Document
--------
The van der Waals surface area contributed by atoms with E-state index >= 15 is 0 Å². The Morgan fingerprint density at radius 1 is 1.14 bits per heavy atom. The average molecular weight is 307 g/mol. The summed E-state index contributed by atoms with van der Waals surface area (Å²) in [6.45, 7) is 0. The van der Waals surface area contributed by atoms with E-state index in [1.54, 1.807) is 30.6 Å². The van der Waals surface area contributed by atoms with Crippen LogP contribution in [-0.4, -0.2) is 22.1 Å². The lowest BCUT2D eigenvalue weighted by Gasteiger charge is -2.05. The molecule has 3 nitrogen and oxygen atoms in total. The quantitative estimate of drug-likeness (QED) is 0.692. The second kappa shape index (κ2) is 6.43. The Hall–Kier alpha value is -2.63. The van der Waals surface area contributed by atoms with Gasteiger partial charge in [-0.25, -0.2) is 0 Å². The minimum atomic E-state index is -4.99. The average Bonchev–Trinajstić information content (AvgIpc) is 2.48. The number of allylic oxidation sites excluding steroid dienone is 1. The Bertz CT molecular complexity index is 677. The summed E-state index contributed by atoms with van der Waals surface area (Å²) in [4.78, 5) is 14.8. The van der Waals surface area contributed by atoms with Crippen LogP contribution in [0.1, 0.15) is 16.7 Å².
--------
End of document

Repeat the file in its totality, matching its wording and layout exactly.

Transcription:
The van der Waals surface area contributed by atoms with E-state index >= 15 is 0 Å². The Morgan fingerprint density at radius 1 is 1.14 bits per heavy atom. The average molecular weight is 307 g/mol. The summed E-state index contributed by atoms with van der Waals surface area (Å²) in [6.45, 7) is 0. The van der Waals surface area contributed by atoms with E-state index in [1.54, 1.807) is 30.6 Å². The van der Waals surface area contributed by atoms with Crippen LogP contribution in [-0.4, -0.2) is 22.1 Å². The lowest BCUT2D eigenvalue weighted by Gasteiger charge is -2.05. The molecule has 3 nitrogen and oxygen atoms in total. The quantitative estimate of drug-likeness (QED) is 0.692. The second kappa shape index (κ2) is 6.43. The Hall–Kier alpha value is -2.63. The van der Waals surface area contributed by atoms with Gasteiger partial charge in [-0.25, -0.2) is 0 Å². The minimum atomic E-state index is -4.99. The average Bonchev–Trinajstić information content (AvgIpc) is 2.48. The number of allylic oxidation sites excluding steroid dienone is 1. The Bertz CT molecular complexity index is 677. The summed E-state index contributed by atoms with van der Waals surface area (Å²) in [4.78, 5) is 14.8. The van der Waals surface area contributed by atoms with Crippen LogP contribution in [0.1, 0.15) is 16.7 Å².